There seems to be an unspoken rule that transcriptionists are not allowed to give direct feedback to the doctors. I get that they don't want the transciptionists hassling the doctors, but really, we all have (or should have) the same goal, which is to create the best possible documentation of a patient's care. When I first became a transcriptionist, the company I worked for had a practice of allowing the transcriptionists to send Valentines to the doctors every February. We were encouraged to make them creative, with poetry and such, but even a simple "Thank you for your clear dictations" was enough. It was a way to let the great doctors know they were making our jobs easier and if you were a doctor who didn't get a Valentine from your transcriptionists—well, that was a message in itself. 

This week, I had a whole bunch of reports from the gynecologic oncologists. They all want the contact info for the patient's referring physicians and other subspecialists included in the body of the report. That requires me to go to an Excel spreadsheet to cut and paste all of the contact info into the report. Unfortunately, the clinic does not do a good job of keeping that spreadsheet updated. This week, I sent a whole bunch of reports to QA for no reason other than there was no contact info for the referrings and subspecialists (and some of these patients have five or six different doctors). When QA gets tired of hunting down that information, perhaps they will tell the clinic. 

I had hospital list yesterday. What happens on hospital list days—or is supposed to happen—is that the clinic sends my supervisor a list of all the patients who will be in the hospital over the weekend, sorted by hospital and room number. My supervisor then forwards that list to me so I can cross-reference the patient and room number with the dictation from the doctor. Normally, I have that list by the time I start working. There are a few doctors who dictate their weekend rounding lists very early on Friday morning. Yesterday, I sent my supervisor an e-mail at 9 a.m. and asked her if she had recieved the list from the clinic yet. She said she hadn't. I had dictations sitting in my queue waiting for me. 

By 11 a.m., I still hadn't received anything. (This is the third or fourth time this has happened, by the way.) I finally e-mailed my former supervisor—now the director of operations—and she said she would call the clinic and find out what was going on. Around 11:30 a.m., she sent me an e-mail and said that my supervisor would be sending me the list. Twenty minutes later, still no list, so I called my supervisor and left her a voice message saying I still hadn't received it. Finally, at 12:15 p.m., I got the list and started working on the voice files. (I can work on regular stuff in the queue in the meantime.)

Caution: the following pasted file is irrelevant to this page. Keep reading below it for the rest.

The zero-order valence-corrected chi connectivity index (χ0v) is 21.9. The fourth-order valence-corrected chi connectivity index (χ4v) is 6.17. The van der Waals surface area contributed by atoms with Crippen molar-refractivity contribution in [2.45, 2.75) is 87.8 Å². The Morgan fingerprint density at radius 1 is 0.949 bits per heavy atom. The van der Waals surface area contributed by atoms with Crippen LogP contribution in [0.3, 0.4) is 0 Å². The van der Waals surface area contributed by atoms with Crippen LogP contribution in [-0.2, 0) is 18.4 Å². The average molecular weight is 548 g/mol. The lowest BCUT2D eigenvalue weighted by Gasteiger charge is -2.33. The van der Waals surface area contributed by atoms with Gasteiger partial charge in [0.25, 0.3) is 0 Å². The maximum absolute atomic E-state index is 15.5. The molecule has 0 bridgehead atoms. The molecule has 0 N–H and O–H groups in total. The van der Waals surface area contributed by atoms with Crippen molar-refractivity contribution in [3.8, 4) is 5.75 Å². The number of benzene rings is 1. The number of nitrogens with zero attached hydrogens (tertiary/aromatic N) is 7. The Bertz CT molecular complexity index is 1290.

To top it off, I then got an e-mail from the clinic asking why they hadn't received any hospital list transcriptions from me yet. Arrggghh. I don't know where in the chain of command things are falling apart, but it's making my job a lot more difficult than it has to be. I am not getting rich doing this, either. 

As transcription jobs go, I have a pretty good one. I can work as an independent contractor and set my own hours (except for hospital list Fridays) and I appreciate the flexibility. I just cannot stand incompetence in any form and I cannot do my best work when I am relying on people who won't do theirs. 


The echinaceas are blooming:


I finally saw a garter snake the other evening; it was parked in front of the door to the chicken coop and I almost stepped on it. I should have just picked it up and taken it over to the other garden but it started to slither out to the yard and I had to keep Rusty away from it. Rusty will eat snakes. (I know, I have no idea why, either.) I'll be out in the big garden today so maybe I'll see some out there. 

The dogs cornered a chipmunk under a pallet this morning and that was good for about 40 minutes of trying to get keep them corralled long enough for the chipmunk to escape. No one tells you when you have a farm that it's like having a couple dozen toddlers running around wreaking havoc. And those Buff Orpington chickens—they are like a little flock of velociraptors. When I go in to collect eggs, three or four of them will stalk me and try to peck at me. There is one in particular that stands there defiantly and stares at me. She and I are going to have to have a serious discussion soon. These chickens certainly aren't behaving like the sweet docile breed they are supposed to be.